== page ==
When I was young, we lived up North—a house with a sidewalk sheltered by an oak tree. I collected hundreds of little acorns in a handled plastic bag. It was a special bag, to me, because there was a hole in the seam—a hole just smaller than the acorns, themselves. When I held the bag in my fist and shook it up and down a single acorn would push from out of the bottom. I did this on the sidewalk when I was alone, and that single acorn would squeeze through and bounce on the concrete with the plastic thock of a ping-pong ball.
I would stoop to raise it from where it had settled in a crack, and hold it aloft like an explorer lifting a diamond to the light. I’d expect it to be different—greater than I’d first understood it to be—but it was always just an acorn.
My father was a broadcaster for Voice of America. He did the Bulgarian programs, though he only spoke English to me. I remember the year before he started, there were weeks at a time when he didn’t come home for dinner. Mom told me he was learning his Bulgarian again, that he’d forgotten it going to the grocery stores of America. There was a lot for him to cram into his brain, as he made a new life for us.
It was much later that he started working from our home. Every day, he’d read The New York Times in the morning and eat most of a bag of pretzels with his pot of coffee. This he did until lunch. Our kitchen became his never-ending breakfast. But because it was summer, and I was home from school, it only seemed natural that he would be home all day, too.
One night I woke and walked the hall toward their bedroom. A peach-colored light was within. I heard my mother’s voice, and froze where I was on the carpet. “At least we don’t have to pay for a camp,” she said.
“I am not a camp,” my father said.
In the afternoon, when my mother was at work at the doctor’s office, I celebrated each acorn birthed from the bottom of my plastic bag. Each one I held lightly in my palm—blowing on it to see it quiver, examining its ridges, squeezing it until the shell was as warm as my skin. Then I’d tuck it inside my cheek to suck on it and make my saliva taste like earth. That acorn would become my “lucky” acorn.
Each lucky one had a limit, though. It could only be lucky for so long. When it was done, I would put it back in the bag and shake it up so that what had once been a concentration of good fortune was spread out amongst the others. I kept the bag beneath my bed and carried it to the sidewalk in secret, though there was no one else outside to see me.
One morning, my father looked up from his paper.
“Where are you sneaking off to, my little thief?” he asked. In the not so distant past, I’d had some problems with stealing.
“Nowhere,” I said.
He pressed his thumb into the newspaper as though he were squashing a bug that had wronged him.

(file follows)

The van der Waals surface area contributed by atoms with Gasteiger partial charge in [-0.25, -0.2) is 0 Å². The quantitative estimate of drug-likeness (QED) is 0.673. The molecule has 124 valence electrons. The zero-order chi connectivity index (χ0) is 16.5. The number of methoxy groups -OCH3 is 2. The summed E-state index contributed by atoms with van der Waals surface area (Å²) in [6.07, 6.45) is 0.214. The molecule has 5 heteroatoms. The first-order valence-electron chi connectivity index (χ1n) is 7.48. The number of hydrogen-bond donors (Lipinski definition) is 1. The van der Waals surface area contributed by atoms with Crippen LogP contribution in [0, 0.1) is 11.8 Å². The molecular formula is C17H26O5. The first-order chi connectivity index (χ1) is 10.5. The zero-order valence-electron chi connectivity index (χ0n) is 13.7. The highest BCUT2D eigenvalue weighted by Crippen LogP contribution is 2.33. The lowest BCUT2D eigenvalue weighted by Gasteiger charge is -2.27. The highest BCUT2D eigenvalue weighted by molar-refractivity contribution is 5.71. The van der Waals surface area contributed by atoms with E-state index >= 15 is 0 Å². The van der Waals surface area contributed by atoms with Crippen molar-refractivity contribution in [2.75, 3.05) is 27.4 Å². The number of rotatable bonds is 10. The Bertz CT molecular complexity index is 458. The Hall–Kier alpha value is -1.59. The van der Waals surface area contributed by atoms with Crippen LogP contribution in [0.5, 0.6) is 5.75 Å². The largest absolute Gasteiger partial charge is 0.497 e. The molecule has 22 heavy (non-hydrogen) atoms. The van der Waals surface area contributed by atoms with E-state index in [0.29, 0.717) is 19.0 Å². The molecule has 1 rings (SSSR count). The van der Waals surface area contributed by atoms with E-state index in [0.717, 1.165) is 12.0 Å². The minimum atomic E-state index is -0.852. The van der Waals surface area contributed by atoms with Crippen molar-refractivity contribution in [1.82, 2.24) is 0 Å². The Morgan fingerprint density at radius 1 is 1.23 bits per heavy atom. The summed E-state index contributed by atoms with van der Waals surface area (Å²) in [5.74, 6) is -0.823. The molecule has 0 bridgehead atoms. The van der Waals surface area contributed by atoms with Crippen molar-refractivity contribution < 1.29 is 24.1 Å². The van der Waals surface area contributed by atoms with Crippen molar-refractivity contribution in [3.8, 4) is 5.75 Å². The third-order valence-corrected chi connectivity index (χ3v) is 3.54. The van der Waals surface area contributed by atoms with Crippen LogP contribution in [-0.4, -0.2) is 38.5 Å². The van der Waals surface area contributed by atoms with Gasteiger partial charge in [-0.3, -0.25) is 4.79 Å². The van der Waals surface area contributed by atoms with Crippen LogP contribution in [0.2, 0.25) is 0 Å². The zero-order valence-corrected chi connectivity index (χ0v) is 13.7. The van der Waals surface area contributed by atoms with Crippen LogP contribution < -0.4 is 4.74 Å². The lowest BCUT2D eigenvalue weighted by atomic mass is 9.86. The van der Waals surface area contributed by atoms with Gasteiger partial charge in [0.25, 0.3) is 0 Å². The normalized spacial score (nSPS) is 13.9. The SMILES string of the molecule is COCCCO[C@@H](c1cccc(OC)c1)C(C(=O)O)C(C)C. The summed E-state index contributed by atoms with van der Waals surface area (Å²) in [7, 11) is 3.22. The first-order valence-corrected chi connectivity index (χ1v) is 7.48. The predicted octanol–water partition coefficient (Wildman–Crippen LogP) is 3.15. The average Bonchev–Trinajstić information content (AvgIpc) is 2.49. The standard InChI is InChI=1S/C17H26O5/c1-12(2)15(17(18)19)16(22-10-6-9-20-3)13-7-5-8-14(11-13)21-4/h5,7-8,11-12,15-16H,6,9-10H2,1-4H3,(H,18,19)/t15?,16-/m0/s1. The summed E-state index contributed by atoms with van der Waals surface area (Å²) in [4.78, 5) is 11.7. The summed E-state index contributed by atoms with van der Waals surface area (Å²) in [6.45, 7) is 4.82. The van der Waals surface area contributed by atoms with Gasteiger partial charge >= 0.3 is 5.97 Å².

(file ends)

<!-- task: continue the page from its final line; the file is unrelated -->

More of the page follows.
“Nowhere,” he parroted. He stared at the refrigerator door. All the magnets had been cleaned off, as if in preparation. “I am familiar with nowhere.”
“It’s okay, Daddy,” I said, remembering how my mother said it.
He sat there for a while, holding me with his silence. “I am okay,” he said. “You’re right. It is Reagan who is not okay. You don’t understand this, but he was in bed with the Communists.” He picked a pretzel off the table and bit it, sending a snow of crumbs onto his lap. “They relied on one another. It was only a matter of time. The Bulgarians here are not your Bulgarians. Remember that. They stowed away in German luggage at the end of the war. They weaseled their way into this country any way they could, and why? To call me a sympathizer? It could have been anyone, but they chose me. It could have been Ganchev or Stoev or Kaziyski. Anyone looks guilty when you say they’re guilty. You’re just a boy,” he said, putting his hand on my head. He had big, thick, damp fingers. “You only need to worry about whether the sun is shining. Your grandfather was in Berlin during the war. He could see the paper to read at night there was so much bombing.”
Then he said, “You don’t know what to say,” because I stood there dumbly with the bag of acorns hanging from my hand. He met my gaze. It seemed so long since we’d looked into each other’s faces. He had dark bumps in the circles beneath his eyes, and I was startled. It was as if I’d walked down the wrong staircase, and into someone else’s kitchen—that I’d arrived before someone else’s father.
“You have so much,” he said. “To ask for more would be ungenerous.”
“It’s okay, Daddy,” I said, again.
“You’re so very lucky,” he said, “to live this way.”
Ben Warner lives in Baltimore, MD. His first novel, Thirst, will be out in April 2016.